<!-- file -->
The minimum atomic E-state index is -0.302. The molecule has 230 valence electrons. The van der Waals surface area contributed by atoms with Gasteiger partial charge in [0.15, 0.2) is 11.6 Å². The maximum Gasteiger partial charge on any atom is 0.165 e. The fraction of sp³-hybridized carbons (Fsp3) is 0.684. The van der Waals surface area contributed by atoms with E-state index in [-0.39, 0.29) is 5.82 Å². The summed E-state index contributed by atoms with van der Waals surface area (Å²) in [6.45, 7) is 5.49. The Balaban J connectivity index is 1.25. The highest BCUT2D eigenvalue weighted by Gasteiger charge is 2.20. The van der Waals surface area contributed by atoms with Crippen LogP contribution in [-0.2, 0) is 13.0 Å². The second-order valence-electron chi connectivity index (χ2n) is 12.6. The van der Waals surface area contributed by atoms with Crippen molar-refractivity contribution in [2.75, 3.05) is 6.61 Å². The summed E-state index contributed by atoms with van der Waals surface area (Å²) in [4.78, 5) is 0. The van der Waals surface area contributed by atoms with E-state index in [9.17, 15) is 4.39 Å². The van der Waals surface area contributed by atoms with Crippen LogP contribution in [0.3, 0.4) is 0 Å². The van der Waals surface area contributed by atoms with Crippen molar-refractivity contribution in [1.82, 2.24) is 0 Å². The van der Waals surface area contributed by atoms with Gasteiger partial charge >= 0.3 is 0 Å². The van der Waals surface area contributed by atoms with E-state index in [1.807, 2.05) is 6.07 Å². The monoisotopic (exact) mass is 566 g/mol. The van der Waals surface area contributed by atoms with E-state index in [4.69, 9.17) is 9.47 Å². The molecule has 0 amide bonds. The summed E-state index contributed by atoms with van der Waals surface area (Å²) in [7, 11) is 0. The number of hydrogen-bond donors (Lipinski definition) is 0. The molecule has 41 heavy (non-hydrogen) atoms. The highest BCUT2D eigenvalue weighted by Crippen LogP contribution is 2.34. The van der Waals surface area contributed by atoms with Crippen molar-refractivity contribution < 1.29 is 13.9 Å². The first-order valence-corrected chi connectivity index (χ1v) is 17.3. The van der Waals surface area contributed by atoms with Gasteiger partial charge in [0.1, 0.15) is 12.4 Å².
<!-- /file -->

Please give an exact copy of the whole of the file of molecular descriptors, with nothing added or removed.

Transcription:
The minimum atomic E-state index is -0.302. The molecule has 230 valence electrons. The van der Waals surface area contributed by atoms with Gasteiger partial charge in [0.15, 0.2) is 11.6 Å². The maximum Gasteiger partial charge on any atom is 0.165 e. The fraction of sp³-hybridized carbons (Fsp3) is 0.684. The van der Waals surface area contributed by atoms with E-state index in [-0.39, 0.29) is 5.82 Å². The summed E-state index contributed by atoms with van der Waals surface area (Å²) in [6.45, 7) is 5.49. The Balaban J connectivity index is 1.25. The highest BCUT2D eigenvalue weighted by Gasteiger charge is 2.20. The van der Waals surface area contributed by atoms with Crippen LogP contribution in [-0.2, 0) is 13.0 Å². The second-order valence-electron chi connectivity index (χ2n) is 12.6. The van der Waals surface area contributed by atoms with Crippen molar-refractivity contribution in [2.75, 3.05) is 6.61 Å². The summed E-state index contributed by atoms with van der Waals surface area (Å²) in [4.78, 5) is 0. The van der Waals surface area contributed by atoms with E-state index in [9.17, 15) is 4.39 Å². The van der Waals surface area contributed by atoms with Crippen LogP contribution in [0.3, 0.4) is 0 Å². The van der Waals surface area contributed by atoms with Crippen molar-refractivity contribution in [1.82, 2.24) is 0 Å². The van der Waals surface area contributed by atoms with Gasteiger partial charge >= 0.3 is 0 Å². The van der Waals surface area contributed by atoms with E-state index in [1.807, 2.05) is 6.07 Å². The monoisotopic (exact) mass is 566 g/mol. The van der Waals surface area contributed by atoms with E-state index in [4.69, 9.17) is 9.47 Å². The molecule has 0 amide bonds. The summed E-state index contributed by atoms with van der Waals surface area (Å²) in [7, 11) is 0. The number of hydrogen-bond donors (Lipinski definition) is 0. The molecule has 41 heavy (non-hydrogen) atoms. The highest BCUT2D eigenvalue weighted by Crippen LogP contribution is 2.34. The van der Waals surface area contributed by atoms with Crippen molar-refractivity contribution < 1.29 is 13.9 Å². The first-order valence-corrected chi connectivity index (χ1v) is 17.3. The van der Waals surface area contributed by atoms with Gasteiger partial charge in [0.1, 0.15) is 12.4 Å².